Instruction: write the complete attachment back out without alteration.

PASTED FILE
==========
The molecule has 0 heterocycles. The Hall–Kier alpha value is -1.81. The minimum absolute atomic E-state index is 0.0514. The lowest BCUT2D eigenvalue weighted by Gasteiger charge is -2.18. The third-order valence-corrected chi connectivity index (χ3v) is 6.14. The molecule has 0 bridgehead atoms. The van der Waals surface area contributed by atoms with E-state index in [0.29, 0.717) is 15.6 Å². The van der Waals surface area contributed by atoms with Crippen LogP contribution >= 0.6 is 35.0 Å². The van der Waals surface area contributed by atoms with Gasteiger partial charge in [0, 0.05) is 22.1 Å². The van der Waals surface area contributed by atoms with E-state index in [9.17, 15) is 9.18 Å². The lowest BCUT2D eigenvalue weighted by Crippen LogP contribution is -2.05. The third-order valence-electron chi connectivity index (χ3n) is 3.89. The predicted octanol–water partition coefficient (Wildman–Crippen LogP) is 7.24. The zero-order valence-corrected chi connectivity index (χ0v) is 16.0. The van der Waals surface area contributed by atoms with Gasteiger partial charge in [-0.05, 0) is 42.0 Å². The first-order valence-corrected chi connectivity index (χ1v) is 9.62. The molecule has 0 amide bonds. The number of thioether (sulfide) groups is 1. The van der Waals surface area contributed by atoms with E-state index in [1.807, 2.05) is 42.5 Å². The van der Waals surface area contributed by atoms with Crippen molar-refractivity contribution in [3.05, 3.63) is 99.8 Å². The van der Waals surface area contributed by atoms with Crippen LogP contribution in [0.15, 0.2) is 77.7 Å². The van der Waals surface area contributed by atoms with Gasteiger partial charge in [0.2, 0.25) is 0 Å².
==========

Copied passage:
The molecule has 0 heterocycles. The Hall–Kier alpha value is -1.81. The minimum absolute atomic E-state index is 0.0514. The lowest BCUT2D eigenvalue weighted by Gasteiger charge is -2.18. The third-order valence-corrected chi connectivity index (χ3v) is 6.14. The molecule has 0 bridgehead atoms. The van der Waals surface area contributed by atoms with E-state index in [0.29, 0.717) is 15.6 Å². The van der Waals surface area contributed by atoms with Crippen LogP contribution >= 0.6 is 35.0 Å². The van der Waals surface area contributed by atoms with Gasteiger partial charge in [0, 0.05) is 22.1 Å². The van der Waals surface area contributed by atoms with E-state index in [9.17, 15) is 9.18 Å². The lowest BCUT2D eigenvalue weighted by Crippen LogP contribution is -2.05. The third-order valence-electron chi connectivity index (χ3n) is 3.89. The predicted octanol–water partition coefficient (Wildman–Crippen LogP) is 7.24. The zero-order valence-corrected chi connectivity index (χ0v) is 16.0. The van der Waals surface area contributed by atoms with Gasteiger partial charge in [-0.05, 0) is 42.0 Å². The first-order valence-corrected chi connectivity index (χ1v) is 9.62. The molecule has 0 amide bonds. The number of thioether (sulfide) groups is 1. The van der Waals surface area contributed by atoms with E-state index in [1.807, 2.05) is 42.5 Å². The van der Waals surface area contributed by atoms with Crippen molar-refractivity contribution in [3.05, 3.63) is 99.8 Å². The van der Waals surface area contributed by atoms with Crippen LogP contribution in [0.15, 0.2) is 77.7 Å². The van der Waals surface area contributed by atoms with Gasteiger partial charge in [0.2, 0.25) is 0 Å².